Mike Pompeo’s Secret Mission to Pyongyang

The remarkable news that CIA Director and US Secretary of State nominee Mike Pompeo made a secret trip to North Korea where he met North Korean dictator Kim Jong-un is a measure both of the head-spinning pace of diplomacy on the Korean Peninsula and of the seriousness with which US President Donald J. Trump’s administration takes the upcoming Trump-Kim summit.

Trump has made solving the North Korea nuclear problem a centerpiece of his foreign policy. North Korea has posed a vexing dilemma the answer to which has eluded four US presidents—from George H.W. Bush through to Barack Obama—over the past quarter century.

A combination of unprecedented comprehensive economic sanctions that are starting to bite, pressure from China, fear of Trump’s threats of military action, and a relatively friendly leftist government in Seoul appears to have—at least for now—silenced Kim’s ballistic missile and nuclear tests. In fact, Kim has stopped boasting about how North Korea is a nuclear state and has instead ramped up dialogue with both South Korea and the United States on peace and denuclearization.

Pompeo’s trip was not quite as strange as it might at first appear. The United States has for more than a decade had an intelligence “backchannel” to Pyongyang. US officials have met from time to time with senior North Korean officials. Pompeo’s trip was historic not just because he met with Kim, but as it involved planning for an even more historic event—the Trump-Kim summit.

There is a rich menu of issues to be resolved starting from where (five cities in Europe and Asia are being considered) and when to hold the summit, to logistical details, and, most importantly, the agenda, which has become entangled with that of a separate summit between Kim and South Korean President Moon Jae-in on April 27.

The Trump administration’s priority is dismantling North Korea’s nuclear weapons and denuclearization of the Korean Peninsula. It is unclear what Pyongyang wants in return. Based on past negotiations, it is likely to be whatever North Korea defines as “removing the US threat” (possibly the withdrawal of US troops from South Korea), security guarantees, a peace treaty, US-North Korea normalization, and some economic benefits.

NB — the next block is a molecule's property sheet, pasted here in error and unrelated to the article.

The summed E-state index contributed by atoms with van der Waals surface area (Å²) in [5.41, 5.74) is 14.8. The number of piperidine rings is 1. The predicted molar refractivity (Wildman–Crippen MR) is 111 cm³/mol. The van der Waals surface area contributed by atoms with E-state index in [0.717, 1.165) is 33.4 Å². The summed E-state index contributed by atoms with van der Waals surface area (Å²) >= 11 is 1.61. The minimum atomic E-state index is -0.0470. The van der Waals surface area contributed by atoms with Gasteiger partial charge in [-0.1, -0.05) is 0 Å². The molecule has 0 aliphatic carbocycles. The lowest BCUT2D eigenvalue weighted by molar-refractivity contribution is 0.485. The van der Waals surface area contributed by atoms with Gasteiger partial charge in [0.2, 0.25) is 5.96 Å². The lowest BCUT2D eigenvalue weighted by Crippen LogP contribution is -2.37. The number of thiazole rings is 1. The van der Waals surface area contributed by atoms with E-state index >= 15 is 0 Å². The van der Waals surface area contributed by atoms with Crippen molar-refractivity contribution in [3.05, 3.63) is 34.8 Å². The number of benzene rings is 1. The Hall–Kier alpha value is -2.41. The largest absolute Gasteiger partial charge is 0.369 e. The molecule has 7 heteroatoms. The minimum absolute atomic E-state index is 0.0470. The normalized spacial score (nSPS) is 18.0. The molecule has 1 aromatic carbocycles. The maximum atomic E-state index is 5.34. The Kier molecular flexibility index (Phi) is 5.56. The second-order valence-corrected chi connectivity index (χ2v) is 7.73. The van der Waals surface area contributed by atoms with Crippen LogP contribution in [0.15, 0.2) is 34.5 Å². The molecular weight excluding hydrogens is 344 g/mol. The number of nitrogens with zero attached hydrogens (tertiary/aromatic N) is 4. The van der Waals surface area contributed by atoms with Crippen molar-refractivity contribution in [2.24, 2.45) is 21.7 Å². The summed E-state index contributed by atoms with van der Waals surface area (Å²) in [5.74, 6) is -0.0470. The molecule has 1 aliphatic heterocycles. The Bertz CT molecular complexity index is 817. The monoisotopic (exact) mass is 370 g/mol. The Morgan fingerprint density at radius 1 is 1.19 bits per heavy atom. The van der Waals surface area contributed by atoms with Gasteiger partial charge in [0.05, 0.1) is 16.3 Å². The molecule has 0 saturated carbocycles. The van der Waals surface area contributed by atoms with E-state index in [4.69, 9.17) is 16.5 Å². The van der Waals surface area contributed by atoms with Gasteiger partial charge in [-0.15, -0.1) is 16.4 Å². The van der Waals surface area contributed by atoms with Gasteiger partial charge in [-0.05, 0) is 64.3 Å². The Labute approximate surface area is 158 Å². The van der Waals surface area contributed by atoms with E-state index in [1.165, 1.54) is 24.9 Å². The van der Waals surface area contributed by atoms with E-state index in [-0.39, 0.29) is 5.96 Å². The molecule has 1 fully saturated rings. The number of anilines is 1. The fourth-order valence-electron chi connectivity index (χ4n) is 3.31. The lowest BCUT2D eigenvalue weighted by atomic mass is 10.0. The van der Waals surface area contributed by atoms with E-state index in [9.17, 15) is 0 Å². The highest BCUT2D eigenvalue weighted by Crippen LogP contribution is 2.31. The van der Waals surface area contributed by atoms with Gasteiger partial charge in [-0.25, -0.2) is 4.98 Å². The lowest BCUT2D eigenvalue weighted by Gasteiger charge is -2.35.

The Trump-Kim summit has been made more complicated by the fact that in planning for the North-South summit Seoul has said that the two sides will discuss a peace treaty to formally end the 1950-53 war. Technically, the two Koreas are still at war. A truce and an armistice, but not a peace treaty, have been in place since 1953. Trump has given the two Koreas his “blessing to discuss the end of the war.”

Like the Trump-Kim summit itself, this talk of a peace treaty turns diplomacy upside down. Summits and peace treaties usually come toward the end of diplomatic negotiations. It is a bit like both Washington and Seoul have decided they want dessert before they have even had an appetizer.

But these are complex issues. What does a peace treaty mean when both sides remain armed to the teeth and there are 28,000 US troops in South Korea? What value is a piece of paper, like another 1928 Kellogg-Briand Pact that renounced the use of war, that simply declares peace without taking the difficult steps to end confrontation as the United States and the Soviet Union did at the end of the Cold War? Or is this a peace process based on an agreement on mutual force reductions and dismantling Pyongyang’s ballistic missiles that have Seoul and Tokyo within range? According to South Korean press reports, Seoul is negotiating an announcement “to ease military tensions and end a military confrontation.”

Along with the two Koreas, the United States and China are signatories to the armistice. But to sign a peace treaty with North Korea, the United States would need to first have diplomatic relations with Pyongyang.

One hopes that Pompeo is navigating his way through this thicket of issues and that the Trump administration is developing a game plan for not just the Trump-Kim summit, but also the hard negotiations that will undoubtedly follow.

Pompeo’s secret diplomacy appears to have assuaged many critics uncomfortable with his hawkish foreign policy views. This may well ease his path to confirmation as secretary of state. But looking at these difficult issues and a troubling track record of failure to reach and implement nuclear deals with North Korea, I cannot help but think of Murphy’s Law (Whatever can go wrong, will go wrong). In any case, North Korea will be the ultimate test for Pompeo and Trump’s foreign policy.

Robert A. Manning is a senior fellow in the Atlantic Council’s Scowcroft Center for Strategy and Security. Follow him on Twitter @Rmanning4.

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Image: Central Intelligence Agency (CIA) Director and US Secretary of State nominee Mike Pompeo made a secret trip to North Korea over the Easter weekend and met North Korean leader Kim Jong-un. (Reuters/Leah Millis)